Last week I had a day where I was feeling sorry for myself. My husband was working long hours, the kids each were struggling with their own little, but big in their minds, issues, my to-do list was very long and the dog got into the garbage and coffee grinds were peppered throughout my kitchen floor.
I picked up When Breath Becomes Air thinking I would take a short break to read a chapter, and next thing I knew it was hours later and my cheeks were stained with tears. I took a required break to pick up the kids, do homework and feed them dinner and as soon as possible I was back devouring the book until I made it to the last page.
When Breath Becomes Air is a memoir of a neurosurgeon who learns he will die of lung cancer at a young 36-years-old. Paul Kalanithi and his wife, Lucy, didn't complain, they continued to live (even deciding to have a beautiful baby girl) and inspire me tremendously.
This is one of those books that you will remember forever. I am really making an effort to resist complaining about the little stuff and remember the bigger picture.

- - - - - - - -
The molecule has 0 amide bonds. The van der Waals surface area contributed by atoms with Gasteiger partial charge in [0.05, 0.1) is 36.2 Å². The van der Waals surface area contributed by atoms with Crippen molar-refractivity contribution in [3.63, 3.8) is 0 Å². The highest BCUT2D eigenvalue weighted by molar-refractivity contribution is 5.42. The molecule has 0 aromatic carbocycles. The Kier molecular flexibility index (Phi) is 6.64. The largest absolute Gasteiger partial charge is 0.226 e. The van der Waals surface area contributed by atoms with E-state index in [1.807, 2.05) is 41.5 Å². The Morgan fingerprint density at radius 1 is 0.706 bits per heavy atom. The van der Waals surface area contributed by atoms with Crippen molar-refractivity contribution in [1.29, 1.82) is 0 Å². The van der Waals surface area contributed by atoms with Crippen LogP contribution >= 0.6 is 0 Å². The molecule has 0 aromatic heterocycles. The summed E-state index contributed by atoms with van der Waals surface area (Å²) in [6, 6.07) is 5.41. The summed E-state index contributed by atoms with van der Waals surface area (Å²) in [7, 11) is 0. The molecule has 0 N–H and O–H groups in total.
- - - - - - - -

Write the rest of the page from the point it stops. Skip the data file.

As the doctor eloquently wrote: " I began to realize that coming in such close contact with my own mortality had changed both nothing and everything. Before my cancer was diagnosed, I knew that someday I would die, but I didn't know when. After the diagnosis, I knew that someday I would die, but I didn't know when."
Although heartbreaking this is also a beautifully written story of a doctor becoming a patient and a short but meaningful life that we can all learn from.
Have you read When Breath Becomes Air?
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